Child Care and Social Services workers fight to raise expectations and change attitudes
Toronto, October 6 to 9, 2014
Workers from the social services and child care sectors took full advantage of the opportunity to share information, strategies and success stories at the National Sector Council Conference.
Social services sector council co-chairs Carrie Lynn Poole-Cotnam and Michael Lanier were joined by child care sector co-chairs Randi Gurholt-Seary and Jamie Kass. Discussion was fuelled by good representation from all subsectors – developmental services, child protection, community agencies and municipal social services, as well as child care.
CUPE researchers Sarah Ryan and Margot Young presented an overview of the social services and child care sectors including the CUPE-supported federal election rethinkchildcare.ca campaign and the ChildCare2020 national child care policy conference held in November 2014 in Manitoba.
Through a series of small and large group discussions, participants identified common themes and issues, with the priority being the need for adequate funding. Other priorities are wages, health and safety, training and credentials, and workload.
The CCPA’s Trish Hennessey spoke to members about “Raising Expectations” and resisting the austerity narrative. Given poor economic performance and high unemployment, as well as the damage done to young workers and others in the growing ranks of precarious and part-time work, Hennessey urged us to “stop drinking the austerity Kool-Aid.”
She flagged the critically important role of unions in resisting austerity, being agents of equality, and changing the conversation to a solutions discussion.
A session where members shared success stories offered much inspiration and creativity. Jennifer Kirby from CUPE 181-2 talked about the successful campaign to resist a cost-saving five-day shutdown at Brant’s Children’s Aid Society, which left members more active and engaged.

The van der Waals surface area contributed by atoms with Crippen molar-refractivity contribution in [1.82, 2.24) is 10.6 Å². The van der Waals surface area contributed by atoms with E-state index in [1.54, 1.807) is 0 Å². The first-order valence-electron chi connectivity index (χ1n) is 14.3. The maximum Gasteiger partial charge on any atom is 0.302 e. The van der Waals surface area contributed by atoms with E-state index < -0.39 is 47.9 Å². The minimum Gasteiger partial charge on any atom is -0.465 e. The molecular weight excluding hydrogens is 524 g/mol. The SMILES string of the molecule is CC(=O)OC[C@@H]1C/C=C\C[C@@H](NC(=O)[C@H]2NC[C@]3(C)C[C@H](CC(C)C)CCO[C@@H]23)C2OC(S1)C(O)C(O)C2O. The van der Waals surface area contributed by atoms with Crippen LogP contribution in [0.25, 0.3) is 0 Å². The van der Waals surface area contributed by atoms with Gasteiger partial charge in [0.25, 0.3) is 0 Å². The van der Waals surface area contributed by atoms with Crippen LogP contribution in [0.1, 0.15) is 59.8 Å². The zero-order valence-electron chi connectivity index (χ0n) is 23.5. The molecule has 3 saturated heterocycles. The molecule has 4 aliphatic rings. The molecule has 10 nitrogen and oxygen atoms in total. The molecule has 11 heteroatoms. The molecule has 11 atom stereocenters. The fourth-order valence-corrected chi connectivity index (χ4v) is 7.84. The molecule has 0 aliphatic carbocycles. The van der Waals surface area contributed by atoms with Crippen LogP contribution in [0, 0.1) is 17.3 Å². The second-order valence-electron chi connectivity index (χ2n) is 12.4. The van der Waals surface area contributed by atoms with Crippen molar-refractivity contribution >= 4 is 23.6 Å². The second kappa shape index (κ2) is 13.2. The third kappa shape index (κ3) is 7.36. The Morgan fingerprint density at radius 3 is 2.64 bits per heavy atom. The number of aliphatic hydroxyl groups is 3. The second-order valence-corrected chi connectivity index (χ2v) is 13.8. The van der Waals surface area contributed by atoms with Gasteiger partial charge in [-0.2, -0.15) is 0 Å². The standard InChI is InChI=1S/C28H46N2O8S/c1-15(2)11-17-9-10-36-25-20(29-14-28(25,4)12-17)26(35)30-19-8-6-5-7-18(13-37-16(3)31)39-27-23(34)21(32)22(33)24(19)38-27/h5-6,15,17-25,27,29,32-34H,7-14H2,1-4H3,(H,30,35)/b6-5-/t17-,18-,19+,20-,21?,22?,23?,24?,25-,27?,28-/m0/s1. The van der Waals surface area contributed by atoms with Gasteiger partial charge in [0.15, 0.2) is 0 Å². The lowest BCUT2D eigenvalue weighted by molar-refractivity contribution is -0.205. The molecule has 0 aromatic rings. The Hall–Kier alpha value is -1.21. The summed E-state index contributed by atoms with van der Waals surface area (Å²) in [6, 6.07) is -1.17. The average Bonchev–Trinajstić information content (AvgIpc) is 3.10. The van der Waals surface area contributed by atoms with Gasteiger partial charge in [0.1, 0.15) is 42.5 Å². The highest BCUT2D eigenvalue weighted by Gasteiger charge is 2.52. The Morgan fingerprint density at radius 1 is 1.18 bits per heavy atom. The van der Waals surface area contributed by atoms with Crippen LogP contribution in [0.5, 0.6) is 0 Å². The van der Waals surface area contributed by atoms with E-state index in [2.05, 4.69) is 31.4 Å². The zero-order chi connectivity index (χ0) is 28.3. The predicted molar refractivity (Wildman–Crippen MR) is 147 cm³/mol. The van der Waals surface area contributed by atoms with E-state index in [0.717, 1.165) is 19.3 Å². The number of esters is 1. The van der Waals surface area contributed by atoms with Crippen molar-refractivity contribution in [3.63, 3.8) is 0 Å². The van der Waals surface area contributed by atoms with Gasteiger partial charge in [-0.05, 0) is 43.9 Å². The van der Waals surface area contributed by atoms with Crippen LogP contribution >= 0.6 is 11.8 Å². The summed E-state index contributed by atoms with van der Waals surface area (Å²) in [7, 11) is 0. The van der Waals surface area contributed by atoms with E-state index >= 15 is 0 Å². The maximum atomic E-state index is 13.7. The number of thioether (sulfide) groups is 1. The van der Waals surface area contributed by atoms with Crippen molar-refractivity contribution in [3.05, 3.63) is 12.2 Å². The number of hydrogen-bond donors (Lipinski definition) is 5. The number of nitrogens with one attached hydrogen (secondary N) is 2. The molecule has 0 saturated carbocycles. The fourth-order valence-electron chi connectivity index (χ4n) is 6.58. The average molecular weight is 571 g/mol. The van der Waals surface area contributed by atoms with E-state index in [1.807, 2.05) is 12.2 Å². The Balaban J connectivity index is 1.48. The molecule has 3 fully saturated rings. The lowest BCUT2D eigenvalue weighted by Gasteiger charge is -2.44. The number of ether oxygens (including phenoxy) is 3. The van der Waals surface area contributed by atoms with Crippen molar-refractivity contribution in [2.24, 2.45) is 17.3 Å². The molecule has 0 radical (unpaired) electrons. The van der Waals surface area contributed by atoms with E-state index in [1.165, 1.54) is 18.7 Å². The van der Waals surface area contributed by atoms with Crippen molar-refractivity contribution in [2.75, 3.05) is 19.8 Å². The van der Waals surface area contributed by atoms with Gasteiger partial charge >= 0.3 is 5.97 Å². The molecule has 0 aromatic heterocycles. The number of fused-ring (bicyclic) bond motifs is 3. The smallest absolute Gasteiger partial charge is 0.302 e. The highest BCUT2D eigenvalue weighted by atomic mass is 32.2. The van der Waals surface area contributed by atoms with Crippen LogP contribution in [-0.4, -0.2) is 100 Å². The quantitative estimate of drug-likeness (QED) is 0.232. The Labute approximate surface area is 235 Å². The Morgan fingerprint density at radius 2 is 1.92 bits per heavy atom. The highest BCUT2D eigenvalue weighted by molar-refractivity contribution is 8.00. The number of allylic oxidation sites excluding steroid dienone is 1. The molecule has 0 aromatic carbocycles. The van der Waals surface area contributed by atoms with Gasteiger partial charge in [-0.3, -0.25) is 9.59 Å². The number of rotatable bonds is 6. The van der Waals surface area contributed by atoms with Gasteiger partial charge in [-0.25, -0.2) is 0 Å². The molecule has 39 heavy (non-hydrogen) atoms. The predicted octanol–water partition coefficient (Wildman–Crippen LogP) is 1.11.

Michael Lanier (CUPE 1936) talked about the B.C. community social services campaign to raise public awareness and support across the province. Patricia Perry shared the experience of CUPE 4459 in New Glasgow Nova Scotia where the local successfully raising the profile of and support for transition house workers.
The success stories reinforced the fact that our greatest resource is our members, the importance of building coalitions, and the need to take the time to develop a clear and focused plan.
Break-out sessions allowed members to discuss trends in their specific sub-sectors such as privatization in developmental services and key allied organizations to connect with in the child care community. Sub-sector groups discussed common issues as well as strategies for building power.
Looking to the future, members want the sector council to assist in developing common bargaining approaches and strategies and to provide information. A session survey indicated that members prefer emails, newsletters, and the national website to facilitate communication.